Abstract: Two approaches were compared for the determination of Se in two marine sediments (MESS-2 and the round robin sample IMEP-14). A special hydride technique was used to minimize chemical interferences. The technique is based on a double loop flow injection-hydride system with a short reaction time of 100 ms, followed by immediate separation of the volatile products. In order to ensure a quantitative reduction of selenium, a pre-reduction had to be done to convert all Se to Se(IV). The hydride system was coupled to a quadrupole ICP-MS. Another promising method is the direct determination of Se using a sector field ICP-MS. High resolution and good stability of the mass calibration are important for such determinations. With both approaches, it was possible to find the certified value of the reference material within the measurement uncertainty.

Journal: Journal of Analytical Atomic Spectrometry
Volume: 16  -  Pages: 285-288
DOI: 10.1039/B009912K



Novel separation method for highly sensitive speciation of cancerostatic platinum compounds by HPLC-ICP-MS
Date: 2005-01-01

Authors: Hann, S;Stefánka, Z;Lenz, K;Stingeder, G;
Products: PFA-nebulizer

Abstract: A high-performance liquid chromatography-inductively coupled plasma mass spectrometry (HPLC-ICP-MS) method is presented for analysis of cisplatin, monoaquacisplatin, diaquacisplatin, carboplatin, and oxaliplatin in biological and environmental samples. Chromatographic separation was achieved on pentafluorophenylpropyl-functionalized silica gel. For cisplatin, carboplatin, and oxaliplatin limits of detection of 0.09, 0.10, and 0.15 µg L-1, respectively, were calculated at m/z 194, using aqueous standard solutions. (3 µL injection volume). The method was utilized for model experiments studying the stability of carboplatin and oxaliplatin at different chloride concentrations simulating wastewater and surface water conditions. It was found that a high fraction of carboplatin is stable in ultrapure water and in solutions containing 1.5 mol L-1 Cl-, whereas oxaliplatin degradation was increased by increasing the chloride concentration. In order to support the assessment of oxaliplatin eco-toxicology, the method was tested for speciation of patient urine. The urine sample contained more than 17 different reaction products, which demonstrates the extensive biotransformation of the compound. In a second step of the study the method was successfully evaluated for monitoring cancerostatic platinum compounds in hospital waste water.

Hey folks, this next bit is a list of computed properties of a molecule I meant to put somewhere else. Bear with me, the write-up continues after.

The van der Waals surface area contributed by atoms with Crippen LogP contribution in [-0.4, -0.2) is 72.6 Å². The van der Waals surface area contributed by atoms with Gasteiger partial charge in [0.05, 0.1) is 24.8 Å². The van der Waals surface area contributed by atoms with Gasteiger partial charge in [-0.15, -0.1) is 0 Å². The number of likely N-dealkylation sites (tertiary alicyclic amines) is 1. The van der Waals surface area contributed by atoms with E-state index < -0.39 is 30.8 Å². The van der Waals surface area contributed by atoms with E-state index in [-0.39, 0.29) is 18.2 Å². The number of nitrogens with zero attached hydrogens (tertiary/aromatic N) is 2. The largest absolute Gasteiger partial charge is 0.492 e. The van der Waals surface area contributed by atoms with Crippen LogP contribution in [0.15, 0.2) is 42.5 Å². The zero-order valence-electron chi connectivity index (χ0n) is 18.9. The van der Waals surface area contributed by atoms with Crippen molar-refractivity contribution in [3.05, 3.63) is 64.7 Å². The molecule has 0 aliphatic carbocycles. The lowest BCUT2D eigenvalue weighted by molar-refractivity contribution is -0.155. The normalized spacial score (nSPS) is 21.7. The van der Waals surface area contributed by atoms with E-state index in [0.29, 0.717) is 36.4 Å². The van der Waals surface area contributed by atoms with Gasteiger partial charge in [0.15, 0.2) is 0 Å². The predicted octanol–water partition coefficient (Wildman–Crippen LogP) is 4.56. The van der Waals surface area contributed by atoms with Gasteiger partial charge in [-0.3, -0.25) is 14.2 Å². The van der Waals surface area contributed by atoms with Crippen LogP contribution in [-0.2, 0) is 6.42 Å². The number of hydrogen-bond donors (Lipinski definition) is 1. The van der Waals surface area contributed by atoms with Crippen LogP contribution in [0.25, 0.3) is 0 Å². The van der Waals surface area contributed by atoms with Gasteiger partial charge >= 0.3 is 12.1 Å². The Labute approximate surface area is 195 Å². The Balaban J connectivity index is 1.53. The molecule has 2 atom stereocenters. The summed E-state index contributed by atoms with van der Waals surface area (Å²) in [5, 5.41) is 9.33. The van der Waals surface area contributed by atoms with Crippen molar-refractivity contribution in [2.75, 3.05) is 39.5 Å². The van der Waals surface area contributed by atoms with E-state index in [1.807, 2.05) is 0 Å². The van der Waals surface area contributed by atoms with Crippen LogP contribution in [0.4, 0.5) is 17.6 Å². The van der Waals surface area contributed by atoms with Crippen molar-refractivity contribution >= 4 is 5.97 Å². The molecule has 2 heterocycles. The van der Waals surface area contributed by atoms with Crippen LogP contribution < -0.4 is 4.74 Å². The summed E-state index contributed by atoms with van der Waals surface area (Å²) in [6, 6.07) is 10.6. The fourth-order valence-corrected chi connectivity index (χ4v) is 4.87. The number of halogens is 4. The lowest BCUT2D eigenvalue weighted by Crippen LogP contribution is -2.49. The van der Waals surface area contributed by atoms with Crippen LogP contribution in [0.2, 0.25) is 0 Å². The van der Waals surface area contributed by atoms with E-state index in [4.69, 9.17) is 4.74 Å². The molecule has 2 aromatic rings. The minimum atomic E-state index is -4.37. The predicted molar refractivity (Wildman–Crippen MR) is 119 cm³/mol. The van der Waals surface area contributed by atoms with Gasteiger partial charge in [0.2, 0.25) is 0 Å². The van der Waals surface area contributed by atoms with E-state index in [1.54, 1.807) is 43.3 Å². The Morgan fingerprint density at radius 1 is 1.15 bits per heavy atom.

Journal: Anal Bioanal Chem
Volume: 381  -  Pages: 405-12
DOI: 10.1007/s00216-004-2839-z



Interlaboratory comparison of magnesium isotopic compositions of 12 felsic to ultramafic igneous rock standards analyzed by MC-ICPMS
Date: 2015-09-25

Authors: Teng, FZ;Yin, QZ;Ullmann, CV;Chakrabarti, R;vonStrandmann, PA;Yang, W;Li, WY;Ke, S;Sedaghatpour, F;Wimpenny, J;Meixner, A;Romer, RL;Wiechert, U;Jacobsen, SB;
Products: ACM